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Figure 1: Steady-state I–V relationships simulation in normal and hypoPP conditions, and molecular architecture of a Kir channel [modified from Kurachi and colleagues (Hibino et al., 2009) and Cannon (2010)]. The I–V relation for mammalian skeletal muscle was simulated by the combination of an inward rectifier K+ current, IKir, a delayed rectifier K+ current, IKDR, and a leakage current with a reversal potential of 0 mV, ILeak (A). In 4 mM [K+]o the resting potential of −91.3 mV is determined primarily from the balance of an inward ILeak and outward IKir. Addition of a gating pore current, Igp, to simulate hypoPP (dashed red line), shifts the I–V relation downward (dashed black line) but results in only a small depolarization of Vrest to −87.3 mV. The reduction of [K+]o to 2.5 mM shifts EK and IKir to more negative potentials, with a predicted hyperpolarization of Vrest to −101.6 mV in WT fibers. For hypoPP fibers, however, Vrest depolarizes to −65.3 mV (arrow) because the combination of inward currents (ILeak + Igp) exceeds the outward current from IKir. Modified from the original version of Cannon (2010) to evidence that in low external K+ ions the affinity of Mg2+ions, protons and other endogenous blockers of Kir channels for their inhibitory sites increase leading to the characteristic hump in the I–V relationship of the Kir current component. (B) A schematic representation of the structure of a generic Kir channel. The Kir channel is divided into transmembrane and cytoplasmic domains. The NH2 and COOH termini are cytosolic. Tetrameric assembly of Kir channels. The molecular architecture of a tetrameric Kir channel (protein database ID 2QKS: Kir3.1–KirBac3.1 chimera) is represented as a cartoon model reproduced and modified from Kurachi and colleagues (Hibino et al., 2009). The front subunit has been omitted for clarity. The organization of the tetramer of NH2 and COOH termini leads to an extended pore for ion permeation. The transmembrane domain comprises three helices: TM1, H5, and TM2. At the membrane–cytoplasm interface, there is also an amphiphilic slide helix which is a site for some AS mutations. The residue that is largely responsible for the interaction with polyamines and Mg2+ and thus inward rectification are located on TM2. In Kir6.2, the inhibitory binding sites for ATP are located in the cytoplasmic domains. TM1 contains the inhibitory binding sites for protons in the Kir1.1. Inhibitory sites for protons in other Kir channels as Kir2.3 are located also in the cytoplasmic regions affecting PiP2 binding. The opening of Kir channels requires PtdIns(4,5)P2 (PiP2). Those amino acid residues associated with the interaction with PiP2 are distributed on the surface of the cytoplasmic domain toward the plasma membrane. These are also the sites for most of the AS mutations in the Kir2.1. The cytoplasmic domain also contains most of the TPP mutations recently found in the Kir2.6.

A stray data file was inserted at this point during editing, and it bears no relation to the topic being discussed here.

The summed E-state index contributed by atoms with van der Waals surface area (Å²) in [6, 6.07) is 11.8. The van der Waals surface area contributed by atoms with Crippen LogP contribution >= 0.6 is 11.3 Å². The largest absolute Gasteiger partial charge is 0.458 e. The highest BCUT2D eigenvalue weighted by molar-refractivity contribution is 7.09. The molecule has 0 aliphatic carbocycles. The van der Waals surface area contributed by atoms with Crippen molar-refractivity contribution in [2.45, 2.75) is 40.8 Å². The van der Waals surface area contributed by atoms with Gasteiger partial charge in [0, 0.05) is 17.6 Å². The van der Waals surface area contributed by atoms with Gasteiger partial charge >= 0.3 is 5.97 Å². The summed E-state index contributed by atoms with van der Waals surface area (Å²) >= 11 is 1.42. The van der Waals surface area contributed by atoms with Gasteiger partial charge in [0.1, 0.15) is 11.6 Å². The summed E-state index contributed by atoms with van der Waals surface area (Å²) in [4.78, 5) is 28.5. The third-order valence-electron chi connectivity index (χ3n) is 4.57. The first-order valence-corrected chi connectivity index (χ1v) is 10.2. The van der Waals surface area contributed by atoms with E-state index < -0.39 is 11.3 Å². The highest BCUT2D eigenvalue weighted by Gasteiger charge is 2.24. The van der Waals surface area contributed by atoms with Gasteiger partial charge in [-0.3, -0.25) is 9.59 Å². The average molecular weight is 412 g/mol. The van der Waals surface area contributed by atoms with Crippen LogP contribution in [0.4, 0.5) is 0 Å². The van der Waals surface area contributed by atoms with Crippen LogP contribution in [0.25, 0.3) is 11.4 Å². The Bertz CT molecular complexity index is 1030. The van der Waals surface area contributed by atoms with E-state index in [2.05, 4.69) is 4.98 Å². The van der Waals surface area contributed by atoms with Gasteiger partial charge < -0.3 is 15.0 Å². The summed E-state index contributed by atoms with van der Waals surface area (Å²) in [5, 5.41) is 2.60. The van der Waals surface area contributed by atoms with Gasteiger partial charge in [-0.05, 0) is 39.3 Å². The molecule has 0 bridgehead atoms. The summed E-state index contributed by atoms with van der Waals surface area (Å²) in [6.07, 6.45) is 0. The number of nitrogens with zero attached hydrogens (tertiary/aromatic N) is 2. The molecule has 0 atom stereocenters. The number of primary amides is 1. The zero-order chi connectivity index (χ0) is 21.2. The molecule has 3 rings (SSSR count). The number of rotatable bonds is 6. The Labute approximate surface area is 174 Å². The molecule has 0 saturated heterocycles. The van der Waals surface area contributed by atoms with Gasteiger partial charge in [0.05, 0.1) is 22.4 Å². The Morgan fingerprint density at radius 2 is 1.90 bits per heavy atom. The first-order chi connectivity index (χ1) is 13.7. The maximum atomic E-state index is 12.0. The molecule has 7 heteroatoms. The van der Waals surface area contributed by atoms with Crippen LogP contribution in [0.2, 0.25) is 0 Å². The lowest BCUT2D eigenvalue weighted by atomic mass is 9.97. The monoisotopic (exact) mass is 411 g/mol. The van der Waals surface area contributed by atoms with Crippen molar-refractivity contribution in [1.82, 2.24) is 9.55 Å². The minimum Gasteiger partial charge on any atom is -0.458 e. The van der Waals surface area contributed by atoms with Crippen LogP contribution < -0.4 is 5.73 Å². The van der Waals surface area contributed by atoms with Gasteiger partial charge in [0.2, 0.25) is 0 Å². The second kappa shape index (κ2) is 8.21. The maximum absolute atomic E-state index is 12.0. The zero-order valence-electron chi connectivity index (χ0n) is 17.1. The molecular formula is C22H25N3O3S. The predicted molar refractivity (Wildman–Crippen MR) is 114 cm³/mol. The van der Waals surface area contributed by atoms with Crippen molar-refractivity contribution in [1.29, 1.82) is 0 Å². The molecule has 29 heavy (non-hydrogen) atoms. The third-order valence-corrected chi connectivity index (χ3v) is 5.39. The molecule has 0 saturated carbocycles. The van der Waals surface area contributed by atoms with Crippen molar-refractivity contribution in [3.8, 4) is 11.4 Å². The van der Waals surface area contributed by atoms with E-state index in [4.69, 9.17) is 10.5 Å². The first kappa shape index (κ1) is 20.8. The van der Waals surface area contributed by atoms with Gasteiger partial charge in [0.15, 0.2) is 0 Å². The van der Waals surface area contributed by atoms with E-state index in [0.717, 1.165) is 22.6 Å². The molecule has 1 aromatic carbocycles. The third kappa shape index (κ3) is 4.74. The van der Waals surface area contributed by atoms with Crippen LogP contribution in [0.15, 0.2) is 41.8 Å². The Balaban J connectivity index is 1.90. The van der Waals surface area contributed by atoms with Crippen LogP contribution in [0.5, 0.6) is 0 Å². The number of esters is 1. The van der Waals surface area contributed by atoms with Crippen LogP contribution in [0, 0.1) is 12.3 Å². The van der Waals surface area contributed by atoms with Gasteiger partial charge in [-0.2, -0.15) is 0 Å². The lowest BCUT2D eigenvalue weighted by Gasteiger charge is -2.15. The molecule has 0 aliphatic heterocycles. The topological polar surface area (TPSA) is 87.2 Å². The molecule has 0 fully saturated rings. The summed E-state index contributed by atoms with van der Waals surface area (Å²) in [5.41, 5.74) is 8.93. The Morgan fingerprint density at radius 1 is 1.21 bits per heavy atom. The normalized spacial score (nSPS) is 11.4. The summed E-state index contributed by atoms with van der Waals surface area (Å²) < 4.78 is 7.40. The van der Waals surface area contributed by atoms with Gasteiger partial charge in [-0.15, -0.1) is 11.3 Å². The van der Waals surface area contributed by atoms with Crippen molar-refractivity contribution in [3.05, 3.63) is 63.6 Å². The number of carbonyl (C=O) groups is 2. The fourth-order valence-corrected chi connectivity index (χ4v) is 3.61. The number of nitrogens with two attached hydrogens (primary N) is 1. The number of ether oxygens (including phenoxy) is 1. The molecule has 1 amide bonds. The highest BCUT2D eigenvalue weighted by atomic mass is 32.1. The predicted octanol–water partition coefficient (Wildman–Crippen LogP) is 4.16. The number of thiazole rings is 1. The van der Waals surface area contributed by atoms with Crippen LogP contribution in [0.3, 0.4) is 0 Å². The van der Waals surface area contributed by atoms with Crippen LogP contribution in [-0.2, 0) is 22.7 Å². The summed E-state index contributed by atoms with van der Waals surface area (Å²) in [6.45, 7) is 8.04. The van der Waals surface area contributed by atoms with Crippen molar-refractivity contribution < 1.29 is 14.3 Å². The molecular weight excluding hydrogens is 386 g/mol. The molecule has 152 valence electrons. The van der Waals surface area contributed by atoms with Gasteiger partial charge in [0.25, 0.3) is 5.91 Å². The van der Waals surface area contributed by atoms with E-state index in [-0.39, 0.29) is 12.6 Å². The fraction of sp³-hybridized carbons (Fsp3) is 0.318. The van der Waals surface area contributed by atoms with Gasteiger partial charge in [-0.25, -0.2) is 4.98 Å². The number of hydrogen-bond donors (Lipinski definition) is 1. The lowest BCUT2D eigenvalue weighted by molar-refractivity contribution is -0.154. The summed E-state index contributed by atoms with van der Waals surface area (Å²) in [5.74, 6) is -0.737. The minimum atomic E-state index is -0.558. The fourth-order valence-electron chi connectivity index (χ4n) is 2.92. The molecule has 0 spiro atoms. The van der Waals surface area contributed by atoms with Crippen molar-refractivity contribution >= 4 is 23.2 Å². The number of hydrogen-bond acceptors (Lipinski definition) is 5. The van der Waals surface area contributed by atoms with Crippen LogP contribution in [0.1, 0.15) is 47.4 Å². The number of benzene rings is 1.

Mentions: Kir channels have a key role in the pathogenesis of hypoPP. Kir currents carried by the inwardly rectifier K+ channels which also include the ATP-sensitive type set the resting potentials close to the equilibrium potentials for K+ ions which is around −90 mV as calculated by Nernst equation in normal fibers. The inwardly rectifier K+ channels show a non-linear I–V curves with high permeability to K+ ions at negative membrane potentials which generates an elevated inward currents, and lower permeability at depolarized potentials generating much lower outward currents. This graphically generates an hump of the I–V curves which is an intrinsic properties of the Kir channel currents (Figure 1A). This is caused by the internal Mg2+ ions, polyamines and proton-block of the pore at millimolar concentrations which compete with K+ ions for the internal pore binding sites (Figures 1A,B). The blocking actions of these positively charged molecules and ions is voltage-dependent being more effective at depolarizing voltages. A potential gradient across the cell membrane removes this blockage during hyperpolarization but allow these cations to occlude the ion-conducting pore during depolarizations (Hibino et al., 2009). Rectification is important for setting the resting potential and aiding in repolarization of cells while shunting K+ currents during depolarizations allowing it. In normal fibers the lowering of external K+ ions from 4 to 2.5 mEq/L shift the I–V relationships of Kir currents and of total membrane currents to the left toward more negative values as predicted by the Nernst equation (Figure 1A; Cannon, 2010). However, the lowering of ext. K+ ions below 1.5 mEq/L reduces Kir outward currents shifting the I–V relationships of Kir currents and of total membrane currents to the right toward more positive values setting the resting potential at a new depolarized values. This is also called paradoxical membrane depolarization in low ext. K+ ions concentrations which is explained by the enhanced affinity of the Mg2+ ions and polyamines or protons for their inhibitory binding sites unmasked by the extremely low ext. K+ ions concentration (Figures 1 and 2; Hibino et al., 2009; Cannon, 2010). This is an intrinsic property of the Kir channel that play a key role in the pathogenesis of hypoPP and related diseases. One mechanism by which low intracellular pH inhibit channel opening is related with the reductions of the binding affinity of the channel to PtdIns(4,5)P2 interaction. This is observed at pH values of about 6.5 (Qu et al., 2000; Hibino et al., 2009). Pharmacological investigations support the involvement of the Kir channels in hypoPP. Barium toxicity produces a secondary form of hypoPP, and the Kir channel is blocked by Ba2+.